Kirchner Street, Dresden
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This paper attempts to discuss Ernst Ludwig Kirchner’s painting (oil on canvas) Street, Dresden. This painting currently hangs in the New York Museum of Modern Art. It is a large (roughly 5’ x 5’), boldly colored, very striking painting. The style of the painting is representational, but only partially realistic; there are definite blurrings and distortions in it. This is a powerful piece of it art and it invokes powerful feelings.
In order to understand this picture one must understand an important fact about German expressionism generally, and another important fact about that school of art that was close to being expressionist, “Die Brucke” (The Bridge), in particular. First, the great period of expressionism lay in the future when this painting was created (1907), but one of the fundamental ideas of expressionism, was already coming to the fore and making itself felt, and it can be seen working in this picture.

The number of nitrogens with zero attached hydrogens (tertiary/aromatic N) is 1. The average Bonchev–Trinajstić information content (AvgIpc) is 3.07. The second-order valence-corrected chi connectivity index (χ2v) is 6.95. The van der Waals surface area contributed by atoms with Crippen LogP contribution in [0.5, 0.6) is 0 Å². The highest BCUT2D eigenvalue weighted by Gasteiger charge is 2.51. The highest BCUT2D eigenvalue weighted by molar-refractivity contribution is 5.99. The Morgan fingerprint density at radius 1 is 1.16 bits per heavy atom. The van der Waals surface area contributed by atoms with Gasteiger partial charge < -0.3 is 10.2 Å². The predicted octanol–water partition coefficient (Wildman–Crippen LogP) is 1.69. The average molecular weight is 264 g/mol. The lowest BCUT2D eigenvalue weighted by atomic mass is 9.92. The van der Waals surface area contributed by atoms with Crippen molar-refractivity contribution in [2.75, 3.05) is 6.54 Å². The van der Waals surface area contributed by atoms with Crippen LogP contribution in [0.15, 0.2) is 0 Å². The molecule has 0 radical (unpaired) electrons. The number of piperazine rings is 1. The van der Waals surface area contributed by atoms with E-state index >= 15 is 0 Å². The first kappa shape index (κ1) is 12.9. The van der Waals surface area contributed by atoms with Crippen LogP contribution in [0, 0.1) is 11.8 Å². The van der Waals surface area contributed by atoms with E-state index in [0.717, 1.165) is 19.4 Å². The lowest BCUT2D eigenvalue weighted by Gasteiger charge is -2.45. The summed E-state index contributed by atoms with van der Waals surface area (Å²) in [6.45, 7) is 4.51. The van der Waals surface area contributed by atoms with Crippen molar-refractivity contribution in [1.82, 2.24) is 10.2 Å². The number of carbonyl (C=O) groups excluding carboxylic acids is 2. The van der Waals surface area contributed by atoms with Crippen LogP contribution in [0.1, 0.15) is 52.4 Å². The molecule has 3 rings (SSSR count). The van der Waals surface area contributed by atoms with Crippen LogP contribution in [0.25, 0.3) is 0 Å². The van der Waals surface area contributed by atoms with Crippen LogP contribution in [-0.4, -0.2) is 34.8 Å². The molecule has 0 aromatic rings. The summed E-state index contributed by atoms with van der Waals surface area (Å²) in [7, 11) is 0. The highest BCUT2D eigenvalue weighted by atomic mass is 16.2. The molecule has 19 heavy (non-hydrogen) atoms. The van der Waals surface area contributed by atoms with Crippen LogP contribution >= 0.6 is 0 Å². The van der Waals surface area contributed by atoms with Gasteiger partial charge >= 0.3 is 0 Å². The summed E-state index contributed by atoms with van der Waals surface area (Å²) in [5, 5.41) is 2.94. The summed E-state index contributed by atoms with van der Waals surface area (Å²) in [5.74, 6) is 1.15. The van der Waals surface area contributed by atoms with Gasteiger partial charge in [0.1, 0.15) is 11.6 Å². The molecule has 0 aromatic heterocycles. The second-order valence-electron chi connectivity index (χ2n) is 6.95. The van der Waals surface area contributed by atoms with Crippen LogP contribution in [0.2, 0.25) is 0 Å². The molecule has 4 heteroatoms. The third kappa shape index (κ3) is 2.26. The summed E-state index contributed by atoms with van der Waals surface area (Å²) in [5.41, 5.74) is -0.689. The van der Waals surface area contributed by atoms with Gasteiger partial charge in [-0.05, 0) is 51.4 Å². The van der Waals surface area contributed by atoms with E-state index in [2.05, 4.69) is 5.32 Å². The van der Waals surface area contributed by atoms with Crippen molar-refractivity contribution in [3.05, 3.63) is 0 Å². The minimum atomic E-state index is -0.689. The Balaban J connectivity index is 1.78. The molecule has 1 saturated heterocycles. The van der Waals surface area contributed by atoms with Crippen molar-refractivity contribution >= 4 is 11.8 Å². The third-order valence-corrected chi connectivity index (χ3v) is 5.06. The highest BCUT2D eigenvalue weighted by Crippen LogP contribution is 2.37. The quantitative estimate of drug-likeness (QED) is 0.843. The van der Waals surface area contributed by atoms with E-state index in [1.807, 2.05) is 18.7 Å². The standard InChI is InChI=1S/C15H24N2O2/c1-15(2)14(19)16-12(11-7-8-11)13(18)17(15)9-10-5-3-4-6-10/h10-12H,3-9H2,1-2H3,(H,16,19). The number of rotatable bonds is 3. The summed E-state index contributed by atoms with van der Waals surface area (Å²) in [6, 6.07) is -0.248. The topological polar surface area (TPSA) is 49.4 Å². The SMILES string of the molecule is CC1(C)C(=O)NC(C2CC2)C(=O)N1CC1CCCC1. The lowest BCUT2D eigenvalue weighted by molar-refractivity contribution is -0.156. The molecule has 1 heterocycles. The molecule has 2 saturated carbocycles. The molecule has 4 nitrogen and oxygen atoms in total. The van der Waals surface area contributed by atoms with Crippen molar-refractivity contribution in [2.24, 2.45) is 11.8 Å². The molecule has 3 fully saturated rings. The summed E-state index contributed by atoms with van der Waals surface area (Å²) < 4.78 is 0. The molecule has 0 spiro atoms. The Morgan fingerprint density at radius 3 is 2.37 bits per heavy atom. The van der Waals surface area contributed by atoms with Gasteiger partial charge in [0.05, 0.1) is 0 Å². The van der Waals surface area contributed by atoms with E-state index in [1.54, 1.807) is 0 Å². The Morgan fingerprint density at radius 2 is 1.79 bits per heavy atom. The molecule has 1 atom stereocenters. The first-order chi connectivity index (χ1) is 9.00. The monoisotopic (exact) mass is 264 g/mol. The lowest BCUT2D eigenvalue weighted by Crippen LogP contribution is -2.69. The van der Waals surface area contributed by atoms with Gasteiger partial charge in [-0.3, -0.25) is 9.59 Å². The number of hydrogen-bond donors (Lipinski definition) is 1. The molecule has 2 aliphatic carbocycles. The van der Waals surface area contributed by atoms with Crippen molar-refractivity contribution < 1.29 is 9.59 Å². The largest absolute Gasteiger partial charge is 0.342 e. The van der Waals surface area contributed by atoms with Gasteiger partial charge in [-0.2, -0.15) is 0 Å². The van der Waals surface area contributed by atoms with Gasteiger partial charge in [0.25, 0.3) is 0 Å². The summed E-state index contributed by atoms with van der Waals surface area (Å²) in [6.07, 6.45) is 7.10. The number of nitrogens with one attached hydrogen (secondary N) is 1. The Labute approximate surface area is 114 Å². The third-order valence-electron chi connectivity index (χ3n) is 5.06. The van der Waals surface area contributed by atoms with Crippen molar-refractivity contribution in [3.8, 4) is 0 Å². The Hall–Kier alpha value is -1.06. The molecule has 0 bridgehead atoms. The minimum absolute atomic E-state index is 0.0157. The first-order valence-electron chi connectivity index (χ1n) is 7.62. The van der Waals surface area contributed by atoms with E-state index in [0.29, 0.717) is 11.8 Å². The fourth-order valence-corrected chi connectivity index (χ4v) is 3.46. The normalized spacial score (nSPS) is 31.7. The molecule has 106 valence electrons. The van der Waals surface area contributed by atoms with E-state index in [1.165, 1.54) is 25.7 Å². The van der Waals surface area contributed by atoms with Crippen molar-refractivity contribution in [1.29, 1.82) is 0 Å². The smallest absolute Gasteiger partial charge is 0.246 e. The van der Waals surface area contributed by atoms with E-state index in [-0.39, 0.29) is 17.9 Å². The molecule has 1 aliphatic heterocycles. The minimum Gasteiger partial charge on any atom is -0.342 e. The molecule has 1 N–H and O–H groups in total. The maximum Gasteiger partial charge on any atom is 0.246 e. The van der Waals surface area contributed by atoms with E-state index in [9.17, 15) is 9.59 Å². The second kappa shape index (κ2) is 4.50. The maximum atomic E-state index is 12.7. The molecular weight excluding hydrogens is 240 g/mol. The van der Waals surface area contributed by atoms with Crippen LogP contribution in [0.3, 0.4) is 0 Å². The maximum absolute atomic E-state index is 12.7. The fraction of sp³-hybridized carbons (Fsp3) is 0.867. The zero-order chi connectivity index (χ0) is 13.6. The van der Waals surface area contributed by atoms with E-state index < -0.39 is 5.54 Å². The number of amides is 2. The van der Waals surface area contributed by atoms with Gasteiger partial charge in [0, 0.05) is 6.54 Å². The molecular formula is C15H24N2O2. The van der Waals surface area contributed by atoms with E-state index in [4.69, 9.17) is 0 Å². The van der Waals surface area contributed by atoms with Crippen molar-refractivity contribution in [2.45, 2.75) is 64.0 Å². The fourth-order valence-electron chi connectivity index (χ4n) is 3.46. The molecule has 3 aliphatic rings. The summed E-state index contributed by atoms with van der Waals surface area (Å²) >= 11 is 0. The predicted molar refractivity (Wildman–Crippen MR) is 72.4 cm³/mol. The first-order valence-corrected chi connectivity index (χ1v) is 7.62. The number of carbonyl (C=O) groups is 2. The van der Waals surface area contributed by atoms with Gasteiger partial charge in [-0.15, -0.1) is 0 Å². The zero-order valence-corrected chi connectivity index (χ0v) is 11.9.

That idea was, in the words of Werner Haftmann, “…to make nature expressive by enhancing its visual features…(I:81)”. Second, “Die Brucke” was an artistic movement at a transition point between impressionism and expressionism, but more importantly, it was a movement that was based on a definite philosophy, a philosophy based on Nietzche, who said, “What is great in man is that he is a bridge and not a goal.” “The Bridge” was a movement of young elitists; Kirchner was one of the foremost among them; it was based on an intellectual creed. These two facts, expressionism’s willingness to change what we see in nature, and “Die Brucke’s” philosophical base, help one to understand Kirchner’s painting.